ANNAPOLIS – When the General Assembly added another horse racing license in 1999 for a track in Allegany County, the goal was economic development for one of the state’s rural regions.
The license was awarded to businessman William Rickman Jr. who purchased the property in February 2000. With only 21 days of live racing, Rickman planned a network of off-track betting parlors to augment the track revenues.
But what was billed as a $20 million to $35 million private investment in the state’s third-poorest county has become a shrewd business move that the owner says will only remain viable if slot machines are allowed.
Supporters see the track as an economic boom for a county with a 14.8 percent poverty rate and a median household income of $30,078, according to 2000 Census data, and emphasize that Rickman’s commitment is entirely private.
In the last two years, Rickman has openly told reporters and lawmakers alike the legalization of slot machines is now an integral part of his plans for the track in Allegany County near Little Orleans, just across the Potomac River from West Virginia.
“If slots come to Rocky Gap (resort in Cumberland) and the track doesn’t get slots, then I’ll have to abandon the project,” Rickman said. “Racing can’t compete with gambling.”
Financial reports from the existing racetracks provide ample reason for such a statement.
Pimlico in Baltimore reported a net income of only $1.5 million in 2002 – down from $3.8 million in 2001 – according to audit reports filed with the Maryland Racing Commission. Laurel Park posted a net loss of $1.8 million in 2002 and $2.3 million the year before.
Maryland Jockey Club Executive Vice President Tim Capps predicted another seven-digit loss in 2003 for the club’s three facilities at Pimlico, Laurel and a training track in Bowie, due in part to harsh winter weather.
But the problem is much bigger than meteorological unpredictability.
Racetrack owners and industry lobbyists have characterized expanded gambling as the life support of horse racing, and the only way to keep the sport viable.
“The gambling business is what drives us,” Capps said. “And we don’t always get people to recognize the role of gambling in the industry.”
Rickman’s Allegany track is licensed for 21 days of live racing per year – 14 days of thoroughbred and 7 days of harness – while Ocean Downs had 40 days of live harness racing in 2003. Compared to Laurel Park’s 144 days of live racing and Pimlico’s 74 days in 2002, Allegany’s meager schedule could never support a track of its size. Like its counterparts around the country, simulcast races from other tracks or slots would make up the difference.
The planned track property is 142 acres of rolling farmland dotted with groves of evergreens and divided by a rutted farm road that provides the only access to the property. When development is complete it would contain the racecourse, seven barns, a 700-seat clubhouse and parking for 700 cars.
Rickman, along with a handful of other family members, already owns the Ocean Downs harness track in Berlin. That establishment posted a $22,058 loss in 2002, according to audit reports, and the family contributed $500,000 toward capital improvements.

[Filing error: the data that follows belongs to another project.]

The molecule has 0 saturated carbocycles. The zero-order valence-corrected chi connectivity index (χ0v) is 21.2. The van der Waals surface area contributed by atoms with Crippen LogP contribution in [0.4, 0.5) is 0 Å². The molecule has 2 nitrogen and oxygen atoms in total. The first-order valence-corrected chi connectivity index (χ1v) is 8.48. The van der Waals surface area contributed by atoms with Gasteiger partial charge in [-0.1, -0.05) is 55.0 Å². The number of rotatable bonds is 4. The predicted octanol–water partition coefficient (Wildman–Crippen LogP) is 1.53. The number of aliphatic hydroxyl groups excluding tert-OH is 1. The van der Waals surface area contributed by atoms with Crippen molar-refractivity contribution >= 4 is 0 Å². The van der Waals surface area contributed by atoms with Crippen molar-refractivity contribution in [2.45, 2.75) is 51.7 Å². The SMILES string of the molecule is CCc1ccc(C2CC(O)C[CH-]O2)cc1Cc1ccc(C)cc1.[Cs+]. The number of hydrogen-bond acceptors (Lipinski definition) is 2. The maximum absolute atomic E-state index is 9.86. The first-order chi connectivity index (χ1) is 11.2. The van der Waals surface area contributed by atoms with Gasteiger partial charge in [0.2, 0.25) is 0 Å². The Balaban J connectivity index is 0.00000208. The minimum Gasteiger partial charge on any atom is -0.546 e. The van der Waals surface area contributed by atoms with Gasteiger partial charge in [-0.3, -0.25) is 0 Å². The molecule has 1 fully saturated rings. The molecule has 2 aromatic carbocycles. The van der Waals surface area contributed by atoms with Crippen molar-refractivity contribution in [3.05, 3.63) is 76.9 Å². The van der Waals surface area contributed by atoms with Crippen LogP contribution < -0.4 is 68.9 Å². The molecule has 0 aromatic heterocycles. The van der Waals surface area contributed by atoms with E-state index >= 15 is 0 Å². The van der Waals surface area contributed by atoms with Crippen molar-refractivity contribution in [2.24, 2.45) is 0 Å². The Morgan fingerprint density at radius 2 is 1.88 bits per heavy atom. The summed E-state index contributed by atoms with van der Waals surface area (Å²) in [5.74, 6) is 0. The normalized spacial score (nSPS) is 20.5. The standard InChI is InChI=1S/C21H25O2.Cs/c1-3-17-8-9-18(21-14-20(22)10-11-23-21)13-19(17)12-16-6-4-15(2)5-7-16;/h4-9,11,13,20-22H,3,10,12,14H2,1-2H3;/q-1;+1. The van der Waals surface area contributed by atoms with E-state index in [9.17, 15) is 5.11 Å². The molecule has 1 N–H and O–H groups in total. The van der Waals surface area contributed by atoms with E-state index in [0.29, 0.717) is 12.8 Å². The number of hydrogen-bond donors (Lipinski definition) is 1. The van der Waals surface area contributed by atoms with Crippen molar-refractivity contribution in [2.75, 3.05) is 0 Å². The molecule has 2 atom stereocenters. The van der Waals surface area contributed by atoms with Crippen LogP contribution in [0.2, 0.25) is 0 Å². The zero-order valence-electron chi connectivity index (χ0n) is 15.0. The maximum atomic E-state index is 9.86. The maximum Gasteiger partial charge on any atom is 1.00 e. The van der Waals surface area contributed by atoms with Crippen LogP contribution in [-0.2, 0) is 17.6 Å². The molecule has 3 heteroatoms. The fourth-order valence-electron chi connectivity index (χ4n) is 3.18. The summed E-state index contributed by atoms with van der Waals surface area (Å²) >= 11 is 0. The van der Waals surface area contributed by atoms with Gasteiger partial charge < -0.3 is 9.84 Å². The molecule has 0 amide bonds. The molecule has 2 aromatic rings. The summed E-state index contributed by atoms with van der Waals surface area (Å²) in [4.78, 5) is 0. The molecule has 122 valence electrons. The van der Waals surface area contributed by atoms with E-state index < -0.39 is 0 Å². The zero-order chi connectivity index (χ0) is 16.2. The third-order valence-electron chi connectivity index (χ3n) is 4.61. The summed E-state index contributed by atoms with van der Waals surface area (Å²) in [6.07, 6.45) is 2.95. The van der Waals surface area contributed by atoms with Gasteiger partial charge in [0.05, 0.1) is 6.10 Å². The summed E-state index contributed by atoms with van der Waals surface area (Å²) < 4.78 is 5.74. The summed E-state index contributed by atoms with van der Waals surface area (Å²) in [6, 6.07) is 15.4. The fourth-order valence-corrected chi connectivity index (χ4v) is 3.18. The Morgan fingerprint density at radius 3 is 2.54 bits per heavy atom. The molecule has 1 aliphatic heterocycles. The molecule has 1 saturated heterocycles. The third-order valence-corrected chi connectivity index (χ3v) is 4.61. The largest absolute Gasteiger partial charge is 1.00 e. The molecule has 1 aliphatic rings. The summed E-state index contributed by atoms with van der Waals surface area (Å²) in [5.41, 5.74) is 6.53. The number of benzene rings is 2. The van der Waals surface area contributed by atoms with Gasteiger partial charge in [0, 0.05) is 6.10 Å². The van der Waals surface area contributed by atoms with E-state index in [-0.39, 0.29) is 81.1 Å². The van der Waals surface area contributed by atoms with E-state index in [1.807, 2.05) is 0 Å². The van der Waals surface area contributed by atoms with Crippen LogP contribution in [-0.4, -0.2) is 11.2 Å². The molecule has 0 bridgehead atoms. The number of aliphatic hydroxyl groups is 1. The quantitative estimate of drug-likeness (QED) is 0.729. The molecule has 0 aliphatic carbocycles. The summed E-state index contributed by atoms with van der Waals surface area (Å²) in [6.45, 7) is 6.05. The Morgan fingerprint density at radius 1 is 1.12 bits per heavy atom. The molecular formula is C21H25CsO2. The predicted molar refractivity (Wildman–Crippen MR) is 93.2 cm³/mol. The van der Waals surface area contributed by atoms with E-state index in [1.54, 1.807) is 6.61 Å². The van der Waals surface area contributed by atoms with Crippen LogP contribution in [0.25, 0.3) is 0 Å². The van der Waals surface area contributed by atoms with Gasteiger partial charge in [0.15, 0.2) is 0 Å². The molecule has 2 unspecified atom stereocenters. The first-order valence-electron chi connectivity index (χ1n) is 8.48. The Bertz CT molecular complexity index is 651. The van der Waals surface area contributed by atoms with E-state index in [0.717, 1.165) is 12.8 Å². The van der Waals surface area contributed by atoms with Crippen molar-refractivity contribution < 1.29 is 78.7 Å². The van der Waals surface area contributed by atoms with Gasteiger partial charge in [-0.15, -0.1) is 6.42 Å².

Rickman would like to see slots there, too, and the location was briefly floated during Senate debate, but was deleted after fierce objections from the governor.
The Allegany track is no shoe-in for slots, either, with the delegate for the area asking for so-called “local courtesy” to keep the district slots-free.
The fate of the bill – which the Senate amended to effectively guarantee Rickman’s track one of the six licenses totaling 15,500 slot machines – lies with the House Ways and Means Committee, which is locked in a slots-or-taxes impasse with the governor and Senate.
Ehrlich has proposed slots as a solution to the state’s budget woes, and as a viable source for education funding. The House prefers taxes.
Former House Speaker Casper Taylor represented the legislative district that includes Little Orleans, and was largely responsible for the additional racing license that made Rickman’s project possible.
“It’s all private investment,” Taylor said. “(Rickman) can do with his money what he damn well pleases.”
Taylor said the track would force the development of water and sewage facilities and attract more tourism to the western part of the state, already popular for its outdoor adventure attractions.
“It will provide a good tax base for the county and the state,” Taylor said. “(The additional infrastructure) will lead to additional private development and increased property values. This would create about 550 jobs – that’s an enormous amount for such a small county.”
Delegate LeRoy Myers, R-Allegany – who defeated Taylor in a contentious election in 2002 – said the economic impact on the county would be minimal. Voters, he said, gave him a mandate to keep the racetrack and slots out of his district.
In Myers’ opinion: “It just doesn’t make sense to build a multi-million track in Allegany County for 21 days of racing.”